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The economics of leave. Theoretical considerations and empirical evidence. Janneke Plantenga and Jan-Dirk Vlasblom Utrecht University School of Economics J.Plantenga@uu.nl.

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The economics of leave. Theoretical considerations and empirical evidence. Janneke Plantenga and Jan-Dirk VlasblomUtrecht University School of EconomicsJ.Plantenga@uu.nl

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What does ‘economics of’ mean?Two options: Taking the high road: Analyse the market for leave in the economic language of supply and demand. Taking the low road:Concentrate of the costs and benefits of parental leave legislation.

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The low road: costs and benefits:Interesting from a micro perspective because the (potential) leave taker should be informed about the relative costs of his or her decisions Interesting from a macro perspective because it provides information on the most optimal design of social policy. Overall aim: to find some ‘stylized facts’ of leave on labour market outcomes

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Costs and benefits of leave…Reasons for introducing leave facilities:Health of child and health of parent (mother); Optimal bonding between parents and child; Equal opportunities: leave as instrument of reconciliation.Yet equal opportunities of leave are not straightforward – leave implies some distance from the labour market and as such may be a risky strategy in terms of career and/or income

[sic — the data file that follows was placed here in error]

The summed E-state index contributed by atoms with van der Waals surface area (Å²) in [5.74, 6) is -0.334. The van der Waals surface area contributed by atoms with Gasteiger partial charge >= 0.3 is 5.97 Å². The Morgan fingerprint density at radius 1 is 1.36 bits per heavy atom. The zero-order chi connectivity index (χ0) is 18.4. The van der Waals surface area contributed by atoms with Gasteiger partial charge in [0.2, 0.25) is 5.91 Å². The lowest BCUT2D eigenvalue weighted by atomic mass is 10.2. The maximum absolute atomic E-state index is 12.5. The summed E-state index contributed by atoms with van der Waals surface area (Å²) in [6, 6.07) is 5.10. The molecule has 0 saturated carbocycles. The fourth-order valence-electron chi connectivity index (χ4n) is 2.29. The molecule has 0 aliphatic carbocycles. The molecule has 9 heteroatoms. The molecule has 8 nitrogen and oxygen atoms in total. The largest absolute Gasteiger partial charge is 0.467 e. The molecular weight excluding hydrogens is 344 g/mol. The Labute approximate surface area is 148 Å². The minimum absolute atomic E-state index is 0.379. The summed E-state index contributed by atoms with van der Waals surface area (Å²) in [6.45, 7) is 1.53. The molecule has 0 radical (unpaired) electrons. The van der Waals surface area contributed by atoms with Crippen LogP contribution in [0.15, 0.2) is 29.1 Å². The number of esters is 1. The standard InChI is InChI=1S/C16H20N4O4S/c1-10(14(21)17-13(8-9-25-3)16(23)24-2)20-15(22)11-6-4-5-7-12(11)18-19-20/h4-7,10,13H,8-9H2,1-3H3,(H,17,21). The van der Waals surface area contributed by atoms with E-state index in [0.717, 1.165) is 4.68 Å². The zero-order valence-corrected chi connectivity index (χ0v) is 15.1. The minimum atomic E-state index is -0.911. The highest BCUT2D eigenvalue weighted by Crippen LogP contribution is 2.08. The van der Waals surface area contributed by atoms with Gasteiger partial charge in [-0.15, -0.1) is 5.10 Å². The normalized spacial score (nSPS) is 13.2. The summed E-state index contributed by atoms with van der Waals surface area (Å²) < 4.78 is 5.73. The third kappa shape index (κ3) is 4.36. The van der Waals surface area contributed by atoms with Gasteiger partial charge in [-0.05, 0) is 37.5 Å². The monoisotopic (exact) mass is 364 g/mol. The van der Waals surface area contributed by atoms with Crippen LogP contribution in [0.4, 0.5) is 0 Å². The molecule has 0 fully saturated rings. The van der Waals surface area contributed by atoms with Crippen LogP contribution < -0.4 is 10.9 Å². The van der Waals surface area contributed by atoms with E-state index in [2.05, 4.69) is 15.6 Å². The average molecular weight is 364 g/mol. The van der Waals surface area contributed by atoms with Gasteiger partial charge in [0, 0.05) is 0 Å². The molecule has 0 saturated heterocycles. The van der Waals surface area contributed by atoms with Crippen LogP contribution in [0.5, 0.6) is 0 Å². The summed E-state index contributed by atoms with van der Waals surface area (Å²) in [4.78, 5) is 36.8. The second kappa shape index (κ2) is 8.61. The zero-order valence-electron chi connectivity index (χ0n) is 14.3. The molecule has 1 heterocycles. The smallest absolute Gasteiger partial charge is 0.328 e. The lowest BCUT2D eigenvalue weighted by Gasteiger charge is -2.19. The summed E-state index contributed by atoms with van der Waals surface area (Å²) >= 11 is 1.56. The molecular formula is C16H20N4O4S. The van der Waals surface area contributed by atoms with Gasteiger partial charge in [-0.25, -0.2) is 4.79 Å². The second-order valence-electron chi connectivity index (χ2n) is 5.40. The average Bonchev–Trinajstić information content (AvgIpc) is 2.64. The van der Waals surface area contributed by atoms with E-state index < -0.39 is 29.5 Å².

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Two opposing views (1)The first argument applies a straight-forward human capital argument and predicts negative effects of leave in terms of career and income development: leave results in a period out of work, which in turn leads to depreciation of human capital and a loss of (potential) work-experience. Taking up leave is thus costly. Default: uninterrupted labour market career-> leave has negative effects in terms of labour market outcomes

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Two opposing views (2)The second argument predicts more positive results on the basis of a kind of transaction cost argument: parental leave facilitates the return to the labour market after a period of non-participation, will limit the loss of human capital and will limit the search costs after a period of non participation. Default: career interruption -> leave facilities have positive effects in terms of labour market outcomes

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Empirical evidence summarized along three lines: * effects of leave on length of career interruptions * effects of leave on the participation rate * effects of leave on relative wage and income In total 24 articles, but articles differ in scope, by period, by methodology applied, in data used, countries that are covered etc.

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Period: 1996-2007Countries: Germany, Sweden, Norway, Denmark, USA, Netherlands, Belgian, Austria, UK. in addition to some comparative studies Not much studies use a very strict definition of leave – study might refer to maternity leave, parental leave of to a combination of both.